But I actually had very little idea how much my circuit used. So I tested it using my ammeter and as it turns out, the Bluetooth module uses 5mA when connected and idle, ~20mA when connected and transceiving, and ~35mA when unconnected.

5mA is acceptable and so I will do my best to keep data transmission to a minimum in order to minimize power usage.

I was pretty shocked to find that the arduino uses around 30mA when running even the simplest of loops. And so I spent a couple of days sorting this out.

I found that if I put the arduino into “sleep mode” the power consumption dropped to about 0.5mA which is much more up my street. Luckily, the serial pin on the arduino could be used as an interrupt to wake the module up from sleep, so all I have to do is send some junk data to the arduino so it wakes up in time to catch the real data.

However, in the periods when the arduino was awake, ie when flashing LEDs, transmitting data etc it still used about 30mA which is pretty unacceptable.

By reducing the clock frequency from 16MHz to 1MHz, this can be reduced to around 16mA which is just about acceptable as hopefully it will be asleep most of the time. I daren’t reduce it any more.

So, as it turns out there are approximately 3 general states the watch can be in:

Completely idol using approximately 5mA

Idol but with the bluetooth module awake using approximately 16mA

and fully going for it at 32mA.

Overall I estimate that the average usage will be around 8mA which should give a battery life of well over 20 hours. Yay.

On top of this will be the LEDs, but by using largish resistors I hope to keep the current down to 2-4mA each and they shouldn’t be on too long anyway.

Project: Smart Watch – Basic Testing and Software

So I used a nice android app called Blueterm to test out the bluetooth functionality of the JY MCU. Works like a charm: I type it on my phone and it squirts out the serial port on the JY MCU into the arduino. So I got together some LEDs and made a little serial protocol to control each LED by sending certain bytes from the phone to tell the Arduino if the led should be on/off/flashing.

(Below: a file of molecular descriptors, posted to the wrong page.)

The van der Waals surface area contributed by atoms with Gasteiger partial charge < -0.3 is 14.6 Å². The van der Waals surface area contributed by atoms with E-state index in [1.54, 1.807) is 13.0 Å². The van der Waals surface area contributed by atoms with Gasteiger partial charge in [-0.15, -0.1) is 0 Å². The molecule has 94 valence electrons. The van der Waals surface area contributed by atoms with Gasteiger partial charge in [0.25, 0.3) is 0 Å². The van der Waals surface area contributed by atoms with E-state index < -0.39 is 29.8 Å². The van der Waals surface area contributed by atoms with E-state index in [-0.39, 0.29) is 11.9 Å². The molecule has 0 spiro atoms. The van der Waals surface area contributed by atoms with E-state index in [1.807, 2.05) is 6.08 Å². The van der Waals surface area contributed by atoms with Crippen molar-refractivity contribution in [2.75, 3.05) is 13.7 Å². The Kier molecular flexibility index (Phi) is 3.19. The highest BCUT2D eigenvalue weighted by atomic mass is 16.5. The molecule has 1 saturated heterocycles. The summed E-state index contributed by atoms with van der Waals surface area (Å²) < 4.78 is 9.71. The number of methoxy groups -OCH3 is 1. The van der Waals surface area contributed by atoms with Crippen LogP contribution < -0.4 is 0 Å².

My board

Messy (and over-exposed), I know.

But I can’t use Blueterm forever so I went ahead and wrote an Android app which runs as a service on a phone (ie in the background) which monitors phone profile, call state, SMS count etc and flashes LEDs in order to convey this information.

Finally I also added some basic switches to the board which, when pressed, tell the board to either, answer the phone, speak the time (using android’s build in Text-To-Speech), read out the latest text or control music.

The software isn’t too exciting so I’ll leave it at that for now.

Projects: Smart Watch – Intro

Ok, so:

I have been using Atmel AVR chips for a while now and recently to switched to Arduino boards for convenience.

I’ve also been meaning to mess around with Bluetooth for a while now.

Smart watches are all the rage.

So I decided to build a simple smart-watch. I don’t want anything too fancy. Some LEDs, some buttons, a good 20 hour battery life and good functionality.

The main components I settled on are a Pololu A-Star 32u4 board with a JY-MCU bluetooth module (these can be found all over the interweb for around £7).

Pololu A-Star 32u4

The A-Star is based on the Atmel Atmega 32u4 and allows for 15 I/O pins, 5.5-12V input running at 16MHz.

JY MCU

The JY-MCU is a neat little board which is simple to use, if not a tad undocumented. It uses the Bluetooth Serial Interface to appear as a serial port on paired devices and works with Windows and Android but is not supported on IOS.

Anyway, I hope to find a way to mount these components on my wrist in a (potentially vain) attempt to make my life that little bit easier,